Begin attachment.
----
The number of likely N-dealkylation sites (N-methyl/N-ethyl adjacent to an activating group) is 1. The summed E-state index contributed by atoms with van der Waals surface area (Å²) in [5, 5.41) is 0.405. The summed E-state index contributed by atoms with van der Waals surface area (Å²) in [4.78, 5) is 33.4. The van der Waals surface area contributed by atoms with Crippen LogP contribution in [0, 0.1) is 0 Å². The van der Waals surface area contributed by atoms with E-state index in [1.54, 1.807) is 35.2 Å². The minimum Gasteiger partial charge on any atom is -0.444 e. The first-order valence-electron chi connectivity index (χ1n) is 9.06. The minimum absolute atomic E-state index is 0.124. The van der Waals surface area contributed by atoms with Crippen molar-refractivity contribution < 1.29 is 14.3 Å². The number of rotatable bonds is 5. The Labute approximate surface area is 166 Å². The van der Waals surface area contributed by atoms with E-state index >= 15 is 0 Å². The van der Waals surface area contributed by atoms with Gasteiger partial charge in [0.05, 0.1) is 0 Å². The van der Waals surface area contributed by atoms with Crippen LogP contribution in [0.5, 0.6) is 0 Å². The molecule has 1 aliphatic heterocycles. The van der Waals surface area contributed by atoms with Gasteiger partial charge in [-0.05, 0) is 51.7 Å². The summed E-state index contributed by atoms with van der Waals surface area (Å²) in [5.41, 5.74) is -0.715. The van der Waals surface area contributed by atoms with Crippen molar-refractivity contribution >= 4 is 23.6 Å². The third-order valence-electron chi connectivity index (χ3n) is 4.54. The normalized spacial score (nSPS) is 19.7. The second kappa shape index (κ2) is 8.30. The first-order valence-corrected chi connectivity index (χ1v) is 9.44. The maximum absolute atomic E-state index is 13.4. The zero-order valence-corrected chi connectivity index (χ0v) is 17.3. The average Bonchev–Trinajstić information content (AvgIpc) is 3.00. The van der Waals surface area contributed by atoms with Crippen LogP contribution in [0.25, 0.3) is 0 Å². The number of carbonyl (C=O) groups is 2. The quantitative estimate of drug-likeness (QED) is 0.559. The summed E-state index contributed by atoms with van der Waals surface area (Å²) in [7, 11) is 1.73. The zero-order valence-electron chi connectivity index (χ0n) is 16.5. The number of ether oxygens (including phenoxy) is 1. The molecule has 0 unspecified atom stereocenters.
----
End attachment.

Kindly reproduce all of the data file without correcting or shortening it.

The number of likely N-dealkylation sites (N-methyl/N-ethyl adjacent to an activating group) is 1. The summed E-state index contributed by atoms with van der Waals surface area (Å²) in [5, 5.41) is 0.405. The summed E-state index contributed by atoms with van der Waals surface area (Å²) in [4.78, 5) is 33.4. The van der Waals surface area contributed by atoms with Crippen LogP contribution in [0, 0.1) is 0 Å². The van der Waals surface area contributed by atoms with E-state index in [1.54, 1.807) is 35.2 Å². The minimum Gasteiger partial charge on any atom is -0.444 e. The first-order valence-electron chi connectivity index (χ1n) is 9.06. The minimum absolute atomic E-state index is 0.124. The van der Waals surface area contributed by atoms with Crippen molar-refractivity contribution < 1.29 is 14.3 Å². The number of rotatable bonds is 5. The Labute approximate surface area is 166 Å². The van der Waals surface area contributed by atoms with E-state index >= 15 is 0 Å². The van der Waals surface area contributed by atoms with Gasteiger partial charge in [0.05, 0.1) is 0 Å². The van der Waals surface area contributed by atoms with Crippen LogP contribution in [0.5, 0.6) is 0 Å². The molecule has 1 aliphatic heterocycles. The van der Waals surface area contributed by atoms with Gasteiger partial charge in [-0.05, 0) is 51.7 Å². The summed E-state index contributed by atoms with van der Waals surface area (Å²) in [5.41, 5.74) is -0.715. The van der Waals surface area contributed by atoms with Crippen molar-refractivity contribution >= 4 is 23.6 Å². The third-order valence-electron chi connectivity index (χ3n) is 4.54. The normalized spacial score (nSPS) is 19.7. The second kappa shape index (κ2) is 8.30. The first-order valence-corrected chi connectivity index (χ1v) is 9.44. The maximum absolute atomic E-state index is 13.4. The zero-order valence-corrected chi connectivity index (χ0v) is 17.3. The average Bonchev–Trinajstić information content (AvgIpc) is 3.00. The van der Waals surface area contributed by atoms with Crippen LogP contribution in [0.25, 0.3) is 0 Å². The number of carbonyl (C=O) groups is 2. The quantitative estimate of drug-likeness (QED) is 0.559. The summed E-state index contributed by atoms with van der Waals surface area (Å²) in [7, 11) is 1.73. The zero-order valence-electron chi connectivity index (χ0n) is 16.5. The number of ether oxygens (including phenoxy) is 1. The molecule has 0 unspecified atom stereocenters.